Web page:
- Two knifemen claiming to be from Islamic state took several hostages during mass
- They killed the 85-year-old priest Jacques Hamel by slitting his throat
- Three churchgoers were also injured, one of them seriously
- The attackers were shot dead by police
- President François Hollande described it as a “vile terrorist attack”
- Counter terror judges have been called in to investigate
- Isis then claimed responsibility for the attack
Two knifemen slit the throat of an 85-year-old priest at a church in northern France on Tuesday in a hostage-taking drama that President François Hollande has described as a “vile terror attack”.
Reports say the men, who according to the president “claimed to be from Isis”, entered the church via a rear door at around 10am on Tuesday during mass.
Priest Jacques Hamel, aged 85, two nuns and two worshippers were taken hostage, while another nun was able to escape and raise the alarm.
Five people were inside the church when it came under attack, Interior Ministry spokesman Pierre Henry Brandet said.
He said the church was surrounded by France's anti-gang brigade the BRI, which specialises in kidnappings.
The priest was then killed after having his throat cut, while another parishioner was also attacked in the same way. The victim is said to be fighting for their life in hospital.
According to Le Parisien newspaper, the two men then came out of the church firing at police with at least one gun, before being shot dead by officers. One police officer was injured in the calf.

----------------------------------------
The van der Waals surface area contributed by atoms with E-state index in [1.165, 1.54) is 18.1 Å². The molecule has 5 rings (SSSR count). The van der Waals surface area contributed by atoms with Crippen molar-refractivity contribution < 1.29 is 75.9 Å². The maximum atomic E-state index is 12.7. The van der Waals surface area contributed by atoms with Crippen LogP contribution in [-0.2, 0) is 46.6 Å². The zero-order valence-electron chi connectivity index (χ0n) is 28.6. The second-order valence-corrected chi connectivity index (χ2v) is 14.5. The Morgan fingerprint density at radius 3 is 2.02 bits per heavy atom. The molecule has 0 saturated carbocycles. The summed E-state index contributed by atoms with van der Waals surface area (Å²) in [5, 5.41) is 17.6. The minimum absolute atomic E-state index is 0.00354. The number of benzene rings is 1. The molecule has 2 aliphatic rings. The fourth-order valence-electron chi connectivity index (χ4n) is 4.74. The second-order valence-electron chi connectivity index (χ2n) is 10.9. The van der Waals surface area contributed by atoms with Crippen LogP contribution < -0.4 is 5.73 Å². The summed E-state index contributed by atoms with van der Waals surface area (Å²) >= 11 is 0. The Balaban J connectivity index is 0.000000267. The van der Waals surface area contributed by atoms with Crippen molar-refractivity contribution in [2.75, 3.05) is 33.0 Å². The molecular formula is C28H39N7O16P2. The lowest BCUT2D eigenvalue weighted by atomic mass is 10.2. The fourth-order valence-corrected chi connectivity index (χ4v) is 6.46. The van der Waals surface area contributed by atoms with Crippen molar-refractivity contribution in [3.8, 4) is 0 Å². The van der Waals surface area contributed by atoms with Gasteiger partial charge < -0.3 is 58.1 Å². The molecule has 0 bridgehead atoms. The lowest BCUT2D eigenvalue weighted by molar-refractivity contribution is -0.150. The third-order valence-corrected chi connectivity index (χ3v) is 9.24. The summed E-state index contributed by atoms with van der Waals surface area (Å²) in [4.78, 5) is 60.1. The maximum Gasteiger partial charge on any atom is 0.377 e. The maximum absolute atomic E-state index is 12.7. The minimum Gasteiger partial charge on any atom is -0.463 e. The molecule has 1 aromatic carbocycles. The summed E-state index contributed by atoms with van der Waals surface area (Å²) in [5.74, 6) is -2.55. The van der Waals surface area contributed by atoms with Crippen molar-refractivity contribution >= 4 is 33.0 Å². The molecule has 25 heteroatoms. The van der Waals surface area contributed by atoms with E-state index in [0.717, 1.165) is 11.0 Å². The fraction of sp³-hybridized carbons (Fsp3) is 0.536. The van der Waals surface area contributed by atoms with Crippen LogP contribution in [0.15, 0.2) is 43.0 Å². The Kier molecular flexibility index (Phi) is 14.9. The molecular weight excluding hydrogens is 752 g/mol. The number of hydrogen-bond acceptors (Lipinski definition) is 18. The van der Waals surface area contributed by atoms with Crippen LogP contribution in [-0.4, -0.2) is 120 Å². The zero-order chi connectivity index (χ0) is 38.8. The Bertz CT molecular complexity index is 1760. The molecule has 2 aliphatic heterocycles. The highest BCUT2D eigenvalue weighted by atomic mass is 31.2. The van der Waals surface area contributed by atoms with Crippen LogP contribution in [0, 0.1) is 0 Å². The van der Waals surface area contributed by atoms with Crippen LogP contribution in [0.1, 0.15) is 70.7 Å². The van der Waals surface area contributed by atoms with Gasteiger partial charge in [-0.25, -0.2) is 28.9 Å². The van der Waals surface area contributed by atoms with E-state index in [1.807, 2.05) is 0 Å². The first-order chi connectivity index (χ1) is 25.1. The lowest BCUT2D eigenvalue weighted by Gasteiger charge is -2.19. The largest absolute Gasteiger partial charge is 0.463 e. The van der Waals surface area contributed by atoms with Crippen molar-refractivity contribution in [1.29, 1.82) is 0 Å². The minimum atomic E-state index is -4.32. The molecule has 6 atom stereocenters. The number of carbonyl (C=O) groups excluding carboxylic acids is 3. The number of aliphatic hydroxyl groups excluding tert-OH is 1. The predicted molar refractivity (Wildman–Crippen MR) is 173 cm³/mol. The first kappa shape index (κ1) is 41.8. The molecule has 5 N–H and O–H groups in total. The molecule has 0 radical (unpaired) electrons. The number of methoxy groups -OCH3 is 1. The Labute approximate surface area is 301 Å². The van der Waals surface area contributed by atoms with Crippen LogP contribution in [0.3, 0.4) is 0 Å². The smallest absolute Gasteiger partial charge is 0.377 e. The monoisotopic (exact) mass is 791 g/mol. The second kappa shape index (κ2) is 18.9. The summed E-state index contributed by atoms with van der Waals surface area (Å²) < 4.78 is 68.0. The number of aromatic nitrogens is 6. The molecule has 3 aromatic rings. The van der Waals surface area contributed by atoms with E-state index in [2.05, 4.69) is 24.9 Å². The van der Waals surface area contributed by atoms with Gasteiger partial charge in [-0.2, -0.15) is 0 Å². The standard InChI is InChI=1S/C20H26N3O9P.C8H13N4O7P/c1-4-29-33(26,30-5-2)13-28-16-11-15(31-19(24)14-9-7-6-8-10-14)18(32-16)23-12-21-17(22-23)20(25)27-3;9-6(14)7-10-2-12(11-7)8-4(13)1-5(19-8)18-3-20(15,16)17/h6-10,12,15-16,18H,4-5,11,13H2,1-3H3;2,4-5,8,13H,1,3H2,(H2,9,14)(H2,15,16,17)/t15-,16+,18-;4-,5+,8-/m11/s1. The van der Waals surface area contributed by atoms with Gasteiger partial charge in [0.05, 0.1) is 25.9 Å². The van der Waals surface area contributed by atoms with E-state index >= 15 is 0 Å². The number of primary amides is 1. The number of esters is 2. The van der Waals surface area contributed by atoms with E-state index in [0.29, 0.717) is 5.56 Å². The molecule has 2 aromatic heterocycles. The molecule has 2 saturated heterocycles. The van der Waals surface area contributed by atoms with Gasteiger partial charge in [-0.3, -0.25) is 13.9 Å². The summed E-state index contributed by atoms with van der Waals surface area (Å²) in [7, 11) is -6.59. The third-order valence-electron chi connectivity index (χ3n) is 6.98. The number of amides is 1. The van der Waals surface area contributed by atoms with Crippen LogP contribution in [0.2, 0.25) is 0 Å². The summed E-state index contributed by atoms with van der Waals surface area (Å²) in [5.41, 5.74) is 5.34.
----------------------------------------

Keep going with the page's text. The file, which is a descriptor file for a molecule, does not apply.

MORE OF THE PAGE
With France on high alert after a spate of recent terror attacks, most feared the hostage-taking was simply the latest in a growing line of attacks by jihadists.
Their fears were realized when Isis claimed responsibility for the attack via its news agency Amaq.
when the specialist counter-terrorism judges were swiftly placed in charge of the investigation.
Then president François Hollande described it as a “vile terror attack” and that the atttackers “claimed to be from Daesh” (using the Arabic name for the Islamic State group.)
The French President François Hollande, who is originally from Rouen, and Interior Minister Bernard Cazeneuve arrived at the scene at about 12:40pm.
France's Prime Minister Manuel Valls expressed his “horror at the barbaric attack” in the early afternoon.
“The whole of France and all Catholics are wounded. We will stand together,” he wrote on Twitter.
French far-right politician Marion Marechal Le Pen, the niece of Marine Le Pen, tweeted: “They’re killing our children, assassinating our police officers, and slitting the throats of our priests. Wake up!”
Pope Francis voiced his “pain and horror” at the hostage-taking, according to the Vatican.
The archbishop of Rouen, Dominique Lebrun, urged all non-believers to join those of the church in “calling to God”.
“The Catholic Church can take up no other weapons that prayer and fraternity between men,” he said in a statement.
News of the priest's death has sent shockwaves through the local community.
Eulalie Garcia, who runs a beauty institute on the same street as the church, knew the priest. She said Hamel had been her bible studies teacher when she was a child.
“My family has lived here for 35 years, we always knew him,” she told l’Express newspaper. “He was someone who was very appreciated in the town. He was very inconspicuous, he never liked putting himself first.
Tuesday's incident comes nearly two weeks after Tunisian Mohamed Lahouaiej Bouhlel mowed down a crowd of people celebrating Bastille Day in the southern city of Nice, killing 84 and injuring over 300.
The attack was the third major strike on France in 18 months and was claimed by the Islamic State group.
In April 2015 the threat against churches in France was made clear when it was revealed student Sid Ahmed Glam, 24, planned to open fire on parishioners at a church to the south of Paris.
Police were able to intercept him after he apparently shot himself in the foot by mistake, but not before he had killed fitness coach Aurelie Châtelain.
The church where the attack took place. Photo: Google Street View